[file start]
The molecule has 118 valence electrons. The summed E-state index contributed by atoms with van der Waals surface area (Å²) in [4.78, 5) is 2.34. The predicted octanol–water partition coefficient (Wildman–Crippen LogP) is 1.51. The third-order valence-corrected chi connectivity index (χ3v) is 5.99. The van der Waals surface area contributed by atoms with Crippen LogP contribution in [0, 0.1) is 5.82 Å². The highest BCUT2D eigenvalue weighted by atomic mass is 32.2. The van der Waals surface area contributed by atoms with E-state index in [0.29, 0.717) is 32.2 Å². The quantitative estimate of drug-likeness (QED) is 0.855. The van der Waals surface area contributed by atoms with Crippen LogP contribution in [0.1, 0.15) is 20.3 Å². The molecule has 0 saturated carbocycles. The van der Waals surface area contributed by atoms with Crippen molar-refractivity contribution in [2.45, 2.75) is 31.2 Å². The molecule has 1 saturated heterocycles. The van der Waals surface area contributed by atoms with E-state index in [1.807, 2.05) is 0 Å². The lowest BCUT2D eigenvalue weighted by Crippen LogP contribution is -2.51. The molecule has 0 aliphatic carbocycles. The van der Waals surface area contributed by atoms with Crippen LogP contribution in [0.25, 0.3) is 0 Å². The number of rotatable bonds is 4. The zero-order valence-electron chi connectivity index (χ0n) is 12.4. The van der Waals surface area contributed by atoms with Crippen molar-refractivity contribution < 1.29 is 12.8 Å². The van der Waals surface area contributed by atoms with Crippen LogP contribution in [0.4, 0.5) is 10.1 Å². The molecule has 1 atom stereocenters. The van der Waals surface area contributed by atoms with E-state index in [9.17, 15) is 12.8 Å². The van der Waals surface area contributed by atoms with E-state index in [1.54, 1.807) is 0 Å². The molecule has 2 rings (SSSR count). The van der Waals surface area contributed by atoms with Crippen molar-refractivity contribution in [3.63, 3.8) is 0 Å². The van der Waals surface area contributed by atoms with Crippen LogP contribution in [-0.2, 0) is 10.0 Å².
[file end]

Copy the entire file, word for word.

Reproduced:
The molecule has 118 valence electrons. The summed E-state index contributed by atoms with van der Waals surface area (Å²) in [4.78, 5) is 2.34. The predicted octanol–water partition coefficient (Wildman–Crippen LogP) is 1.51. The third-order valence-corrected chi connectivity index (χ3v) is 5.99. The van der Waals surface area contributed by atoms with Crippen LogP contribution in [0, 0.1) is 5.82 Å². The highest BCUT2D eigenvalue weighted by atomic mass is 32.2. The van der Waals surface area contributed by atoms with E-state index in [0.29, 0.717) is 32.2 Å². The quantitative estimate of drug-likeness (QED) is 0.855. The van der Waals surface area contributed by atoms with Crippen LogP contribution in [0.1, 0.15) is 20.3 Å². The molecule has 0 saturated carbocycles. The van der Waals surface area contributed by atoms with Crippen molar-refractivity contribution in [2.45, 2.75) is 31.2 Å². The molecule has 1 saturated heterocycles. The van der Waals surface area contributed by atoms with E-state index in [1.807, 2.05) is 0 Å². The lowest BCUT2D eigenvalue weighted by Crippen LogP contribution is -2.51. The molecule has 0 aliphatic carbocycles. The van der Waals surface area contributed by atoms with Crippen LogP contribution in [0.25, 0.3) is 0 Å². The number of rotatable bonds is 4. The zero-order valence-electron chi connectivity index (χ0n) is 12.4. The van der Waals surface area contributed by atoms with Crippen molar-refractivity contribution < 1.29 is 12.8 Å². The van der Waals surface area contributed by atoms with Crippen LogP contribution in [0.4, 0.5) is 10.1 Å². The molecule has 1 atom stereocenters. The van der Waals surface area contributed by atoms with E-state index in [9.17, 15) is 12.8 Å². The van der Waals surface area contributed by atoms with E-state index in [1.54, 1.807) is 0 Å². The molecule has 2 rings (SSSR count). The van der Waals surface area contributed by atoms with Crippen molar-refractivity contribution in [3.63, 3.8) is 0 Å². The van der Waals surface area contributed by atoms with Crippen LogP contribution in [-0.2, 0) is 10.0 Å².